September 06, 2016
It is hard to believe that I am less than two weeks away from my due date! As I reflect on the past 38 weeks of pregnancy as a first time expecting mother, there is very little I would change, but there are some things I wish I knew in advance. From the serious to the silly, here is my list of the five things I wish I knew before my pregnancy.
Full term pregnancy is 40 weeks long, with labor and delivery usually happening between week 38 and 42. That means ten months of gestation for your baby. Why does everyone (myself previously included) think pregnancy is nine months? Who started this rumor?! Not only are expecting mothers counting down the days until we get to hold our beautiful little baby in our arms, but we also look forward to no more heartburn and back aches. While I have really enjoyed my first time expecting, nine months seems a lot more manageable than ten, especially once you are into the third trimester. This must be why many expecting mothers say they are so ready to deliver once they hit the last month.
At the beginning of my pregnancy, I was overwhelmed by how much there was to learn. I researched about my body and its incredible ability to create human life. I read about how to care for myself and my growing baby: what to eat, how to behave, what to avoid. I looked up consumer reviews on baby products and created excel spreadsheets on things to purchase.
By the second trimester, after I amassed some information and met a great obstetrician, I began to slow down my fever pitch planning pace. I decided to read a non-baby book. I shopped for things that weren’t baby related. I gave myself a little baby break. This does not mean that I started eating sushi and having an evening martini, just that I allowed myself to think about something other than baby for a part of each week. I prevented my desire to be prepared from becoming a neurosis and made sure to carve out some “me” time in the process.
Part of pregnancy is receiving lots of unsolicited advice and comments. This is a pet peeve of many expecting mothers. I will never forget the random guy in the speedo at the pool, lecturing me on why I need to have a home delivery. In my head, I told him to focus more on his swimwear choice and less on my birth plan. Then there was the overweight man on the beach, saying I looked like I was ready to pop even though I still had months to go until my due date. My internal dialogue with him involved questioning if he was carrying twins in his beer gut. I wish someone had coached me to let the oddball comments slide without feeling a spike in my blood pressure. With these men and others, I swallowed my anger or hurt, smiled and said thank you. I may have wanted to snap, but I chose to be gracious. I am proud that I tempered my reactions during a highly emotional time because it was not always easy.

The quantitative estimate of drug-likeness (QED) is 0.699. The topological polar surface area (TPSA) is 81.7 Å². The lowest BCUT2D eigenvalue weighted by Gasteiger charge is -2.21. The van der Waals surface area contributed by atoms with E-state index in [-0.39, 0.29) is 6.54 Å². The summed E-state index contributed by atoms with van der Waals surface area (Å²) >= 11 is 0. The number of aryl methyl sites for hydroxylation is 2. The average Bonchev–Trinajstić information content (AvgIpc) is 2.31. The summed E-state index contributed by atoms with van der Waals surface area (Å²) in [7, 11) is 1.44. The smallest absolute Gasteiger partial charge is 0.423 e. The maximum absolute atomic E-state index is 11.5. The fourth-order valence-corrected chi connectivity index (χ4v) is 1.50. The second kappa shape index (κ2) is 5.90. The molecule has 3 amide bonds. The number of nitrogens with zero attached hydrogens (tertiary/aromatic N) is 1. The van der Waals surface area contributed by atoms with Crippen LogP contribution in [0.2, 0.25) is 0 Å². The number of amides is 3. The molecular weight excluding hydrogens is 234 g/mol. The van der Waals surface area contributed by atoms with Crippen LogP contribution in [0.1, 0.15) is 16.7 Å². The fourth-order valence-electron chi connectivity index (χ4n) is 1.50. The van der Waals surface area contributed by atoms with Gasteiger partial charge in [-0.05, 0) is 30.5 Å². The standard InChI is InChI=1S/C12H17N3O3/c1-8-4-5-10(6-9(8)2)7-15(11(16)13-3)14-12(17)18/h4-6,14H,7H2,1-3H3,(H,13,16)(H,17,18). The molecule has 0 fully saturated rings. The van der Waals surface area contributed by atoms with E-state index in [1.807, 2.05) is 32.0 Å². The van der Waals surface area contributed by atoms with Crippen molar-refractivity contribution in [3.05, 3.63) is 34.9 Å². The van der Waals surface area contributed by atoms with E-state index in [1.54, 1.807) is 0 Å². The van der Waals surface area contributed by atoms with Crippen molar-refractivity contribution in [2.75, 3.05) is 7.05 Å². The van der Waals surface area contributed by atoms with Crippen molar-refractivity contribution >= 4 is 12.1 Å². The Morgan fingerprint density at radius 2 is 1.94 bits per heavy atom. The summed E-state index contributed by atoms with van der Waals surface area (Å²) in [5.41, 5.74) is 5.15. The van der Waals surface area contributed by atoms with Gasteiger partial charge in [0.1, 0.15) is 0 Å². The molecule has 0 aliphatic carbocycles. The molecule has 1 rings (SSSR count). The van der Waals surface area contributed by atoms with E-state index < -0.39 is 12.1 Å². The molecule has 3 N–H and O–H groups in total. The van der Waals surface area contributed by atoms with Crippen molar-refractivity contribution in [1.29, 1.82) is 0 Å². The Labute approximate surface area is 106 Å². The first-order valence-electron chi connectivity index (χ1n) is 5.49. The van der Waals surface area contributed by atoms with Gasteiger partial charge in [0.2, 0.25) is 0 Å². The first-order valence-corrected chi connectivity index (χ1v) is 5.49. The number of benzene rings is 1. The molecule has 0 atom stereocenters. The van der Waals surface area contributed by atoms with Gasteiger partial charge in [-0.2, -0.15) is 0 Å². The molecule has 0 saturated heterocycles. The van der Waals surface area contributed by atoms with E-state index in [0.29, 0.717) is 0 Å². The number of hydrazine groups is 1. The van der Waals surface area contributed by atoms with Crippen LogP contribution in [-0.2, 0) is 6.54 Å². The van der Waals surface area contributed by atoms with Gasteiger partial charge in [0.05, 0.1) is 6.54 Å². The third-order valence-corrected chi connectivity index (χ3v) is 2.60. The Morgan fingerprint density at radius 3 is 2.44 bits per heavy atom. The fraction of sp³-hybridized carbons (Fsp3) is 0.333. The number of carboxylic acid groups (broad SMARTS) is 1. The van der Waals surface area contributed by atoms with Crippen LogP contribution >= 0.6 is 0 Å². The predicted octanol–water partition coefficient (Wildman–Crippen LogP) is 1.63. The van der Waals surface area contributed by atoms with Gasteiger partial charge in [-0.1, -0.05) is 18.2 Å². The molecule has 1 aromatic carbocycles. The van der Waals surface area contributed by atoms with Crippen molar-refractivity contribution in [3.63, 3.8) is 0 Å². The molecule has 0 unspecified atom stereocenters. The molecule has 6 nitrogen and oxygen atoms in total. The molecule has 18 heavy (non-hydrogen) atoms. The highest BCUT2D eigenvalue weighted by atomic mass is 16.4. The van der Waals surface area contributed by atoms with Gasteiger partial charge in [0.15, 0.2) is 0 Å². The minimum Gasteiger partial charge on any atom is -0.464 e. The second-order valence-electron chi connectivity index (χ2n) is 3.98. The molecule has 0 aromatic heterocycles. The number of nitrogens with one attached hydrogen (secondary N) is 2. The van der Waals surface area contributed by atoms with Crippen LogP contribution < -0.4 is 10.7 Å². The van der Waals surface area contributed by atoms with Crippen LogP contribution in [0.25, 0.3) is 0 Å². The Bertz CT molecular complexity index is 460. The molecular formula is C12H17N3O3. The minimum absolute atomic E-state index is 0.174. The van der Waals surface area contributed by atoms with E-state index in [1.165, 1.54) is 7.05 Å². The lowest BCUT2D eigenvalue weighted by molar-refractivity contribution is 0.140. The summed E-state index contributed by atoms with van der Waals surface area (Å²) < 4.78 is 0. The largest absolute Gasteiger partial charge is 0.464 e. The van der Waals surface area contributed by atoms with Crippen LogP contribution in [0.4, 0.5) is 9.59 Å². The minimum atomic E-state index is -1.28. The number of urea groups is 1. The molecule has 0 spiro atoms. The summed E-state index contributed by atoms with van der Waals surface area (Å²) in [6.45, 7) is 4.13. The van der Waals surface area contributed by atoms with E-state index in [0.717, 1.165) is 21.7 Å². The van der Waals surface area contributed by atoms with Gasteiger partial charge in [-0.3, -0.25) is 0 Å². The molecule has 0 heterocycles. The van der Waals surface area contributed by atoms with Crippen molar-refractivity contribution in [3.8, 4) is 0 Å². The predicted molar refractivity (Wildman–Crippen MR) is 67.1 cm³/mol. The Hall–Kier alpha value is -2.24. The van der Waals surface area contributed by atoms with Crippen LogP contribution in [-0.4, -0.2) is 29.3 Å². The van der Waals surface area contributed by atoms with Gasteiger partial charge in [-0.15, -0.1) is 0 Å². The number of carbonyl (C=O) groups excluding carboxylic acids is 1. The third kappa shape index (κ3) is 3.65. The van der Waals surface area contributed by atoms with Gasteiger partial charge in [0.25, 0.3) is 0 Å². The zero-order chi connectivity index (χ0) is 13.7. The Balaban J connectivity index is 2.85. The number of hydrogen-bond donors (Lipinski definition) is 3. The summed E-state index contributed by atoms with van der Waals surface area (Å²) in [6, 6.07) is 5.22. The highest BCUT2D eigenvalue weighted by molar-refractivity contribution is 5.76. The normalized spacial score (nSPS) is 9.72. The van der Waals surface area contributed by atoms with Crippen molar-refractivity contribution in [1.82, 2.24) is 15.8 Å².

I was so excited to buy new clothes to fit my growing bod but I wish I waited a little longer to spend the money. When I had barely gained a pound, I started shopping for roomier yoga clothes, bigger jeans and larger pajamas. I bought some maxi dresses that I thought would last me the entire pregnancy. Many of the items I purchased early on became completely unwearable by the start of my second trimester. That clothing has not been worn since early spring and was a total waste of money. Instead of making the same mistake as I have advanced in my pregnancy, I have thoughtfully purchased a few key pieces that have carried me through my second and third trimesters and I can wear postpartum.
During my first trimester, plagued with exhaustion and feeling fat, I could not wait for my September due date to arrive. I wanted to feel like myself again. Once I started to experience my son moving inside me however, that thinking changed. It did not matter that I was packing on the pounds, that I could not do my usual yoga practice, or that my body was experiencing some of the unpleasant side effects of pregnancy.
I found myself savoring the sensation of my little boy growing in my uterus and truly enjoying the experience of becoming a mother. It may seem cliché for me to encourage first time expecting mothers to enjoy the journey. But I wish that during my first trimester, instead of counting down the days, I embraced the wonder and joy of each moment. I am grateful that my perception shifted early enough that I now reflect on my pregnancy with the awe and pride that I wish for every pregnant woman. I am so excited to meet my son, but I am relishing these last couple weeks of pregnancy.